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Is Social Media Increasing Your Anxiety?  

Social media has become a big part of modern culture. Many people spend a great deal of time on Facebook, Instagram, Twitter, Snapchat and so on. What was once considered a harmless distraction, is according to research conducted by the University of Chicago, “more addictive” than cigarettes and harder to resist than a cocktail. Studies have found that online social networking has been associated with anxiety, depression, loneliness and increased self-consciousness. According to researchers, many questions regarding social media’s impact on mental health remain unknown.

Think about the last time you scrolled through your Instagram feed. There are pictures of your friend on vacation, sitting at a quaint Paris bistro, flawlessly dressed, holding a perfectly chilled glass of rose. And your other friend, a mother of two, who has just prepared a completely healthy, gorgeous dinner of grilled organic salmon served on top of a bed of quinoa, cranberries and sautéed kale to her gorgeous, well-dressed family, who of course, all loved her meal. And there are images of sculpted abs, picture-perfect vacations, couples in love. It’s enough to make the most secure and well adjusted among us feel anxious and envious.

The feelings of depression and anxiety brought on by social media are referred to as the “compare and despair” factor by psychologists. Maria Oquendo, president of the American Psychiatric Association, states, “We used to judge ourselves by our peers and our neighborhood, and that used to be restricted to where you lived and worked,” she says. “But now our neighborhood is huge, and so we compare and judge ourselves on a larger scale.” But few realize that what we are actually seeing is an artificial, curated, artfully edited life that others choose to show us.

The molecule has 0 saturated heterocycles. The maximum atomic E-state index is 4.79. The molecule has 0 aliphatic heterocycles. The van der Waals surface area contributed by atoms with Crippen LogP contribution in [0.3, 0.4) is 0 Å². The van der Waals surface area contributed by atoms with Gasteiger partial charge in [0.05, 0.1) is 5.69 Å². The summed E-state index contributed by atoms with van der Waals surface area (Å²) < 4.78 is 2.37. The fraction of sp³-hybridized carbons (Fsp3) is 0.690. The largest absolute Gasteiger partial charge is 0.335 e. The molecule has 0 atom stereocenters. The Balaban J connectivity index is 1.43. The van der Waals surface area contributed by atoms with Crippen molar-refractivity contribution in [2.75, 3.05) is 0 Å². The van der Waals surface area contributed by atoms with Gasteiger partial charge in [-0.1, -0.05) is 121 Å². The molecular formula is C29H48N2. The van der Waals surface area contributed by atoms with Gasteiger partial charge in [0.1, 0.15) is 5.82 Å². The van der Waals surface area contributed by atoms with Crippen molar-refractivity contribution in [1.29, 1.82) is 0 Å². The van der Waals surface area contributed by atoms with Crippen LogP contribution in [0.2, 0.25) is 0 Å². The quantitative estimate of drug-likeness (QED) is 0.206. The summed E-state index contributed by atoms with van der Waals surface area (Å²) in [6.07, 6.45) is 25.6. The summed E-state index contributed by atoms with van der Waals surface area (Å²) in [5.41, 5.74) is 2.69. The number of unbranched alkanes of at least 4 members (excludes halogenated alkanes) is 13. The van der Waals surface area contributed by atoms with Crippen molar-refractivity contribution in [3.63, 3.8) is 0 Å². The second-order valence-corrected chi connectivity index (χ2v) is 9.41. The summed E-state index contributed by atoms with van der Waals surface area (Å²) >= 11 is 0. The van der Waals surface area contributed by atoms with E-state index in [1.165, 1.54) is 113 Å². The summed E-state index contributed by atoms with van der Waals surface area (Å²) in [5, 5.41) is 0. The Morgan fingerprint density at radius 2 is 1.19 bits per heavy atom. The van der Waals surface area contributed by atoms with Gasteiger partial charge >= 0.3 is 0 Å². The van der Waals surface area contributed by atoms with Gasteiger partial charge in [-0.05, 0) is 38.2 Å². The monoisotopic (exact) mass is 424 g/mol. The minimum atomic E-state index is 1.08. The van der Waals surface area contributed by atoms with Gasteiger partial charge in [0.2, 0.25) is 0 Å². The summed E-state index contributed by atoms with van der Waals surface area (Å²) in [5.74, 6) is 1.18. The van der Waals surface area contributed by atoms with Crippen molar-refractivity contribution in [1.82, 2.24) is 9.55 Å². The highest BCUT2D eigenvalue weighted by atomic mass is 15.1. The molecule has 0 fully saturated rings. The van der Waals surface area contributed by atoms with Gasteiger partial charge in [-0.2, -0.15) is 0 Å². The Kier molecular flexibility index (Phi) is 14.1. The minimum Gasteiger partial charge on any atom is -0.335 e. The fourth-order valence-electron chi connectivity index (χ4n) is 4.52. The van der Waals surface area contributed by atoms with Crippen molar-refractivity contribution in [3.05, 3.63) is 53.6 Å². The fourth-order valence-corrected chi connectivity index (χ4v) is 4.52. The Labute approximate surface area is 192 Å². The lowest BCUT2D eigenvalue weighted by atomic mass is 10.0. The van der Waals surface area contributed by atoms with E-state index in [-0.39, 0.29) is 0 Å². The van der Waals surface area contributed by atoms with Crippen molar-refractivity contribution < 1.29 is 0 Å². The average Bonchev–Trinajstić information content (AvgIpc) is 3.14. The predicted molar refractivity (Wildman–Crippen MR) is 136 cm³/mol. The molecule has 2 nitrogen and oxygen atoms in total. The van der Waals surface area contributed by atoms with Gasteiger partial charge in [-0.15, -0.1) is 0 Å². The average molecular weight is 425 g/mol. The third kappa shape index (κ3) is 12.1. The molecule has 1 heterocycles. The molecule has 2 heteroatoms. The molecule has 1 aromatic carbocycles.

Research has shown that social media causes an increase in anxiety due to feelings of inadequacy, worry and stress. Social media’s constant updates leads many individuals to frequently compare themselves to others, which makes them feel inadequate. Another study found that those with lower levels of self-confidence cared more about what others posted about them on Facebook, whereas those with higher self-confidence spent more time creating their perfect online image. Social media was also found to affect a person’s mood. A study found that when individuals increased their social media use, their overall state of well-being declined. When those same individuals increased the amount the spent interacting with others face to face, their state of well-being improved.

Although there are benefits to social media, it’s important to remember that life is about more than getting a lot of likes. This appears to be a difficult concept for teenagers, in particular. According to a study published by Psychological Science, the same brain circuits that are activated by gambling, sex and drugs are activated when teens see a lot of likes on their photos. In addition, seeing a lot of likes on pictures of their peers was very influential in deciding whether to click that they also liked a picture. Because teenagers respond differently to information they believe has been endorsed by their peers, the influence of peers, even if those peers are strangers, is even more dramatic in the age of social media.

So what can you do to cope with anxiety and depression brought on by social media?

Take a social media break. Do an experiment – try one full day without any social media and see if you feel better. The difference in your moods might convince you to limit your social media consumption.

Spend face-to-face time with others. It’s important to make time for real relationships. Real relationships are based on shared experiences, support and interactions. Real relationships are more than just “likes” on a picture.

Help others. Social media encourages shallow, narcissistic, self-absorbed thinking. Research has shown that helping others boosts your well-being, reduces anxiety and depression and makes you feel more connected to others.

At GroundWork Counseling in Orlando, our therapists have found that our cultures’ use of social media has contributed to anxiety, depression and feelings of disconnectedness in adults and teens. We have also noticed that social media has had a negative effect on academic performance in teens. It appears that being more “connected” has made many individuals feel more anxious, disconnected and lonelier.

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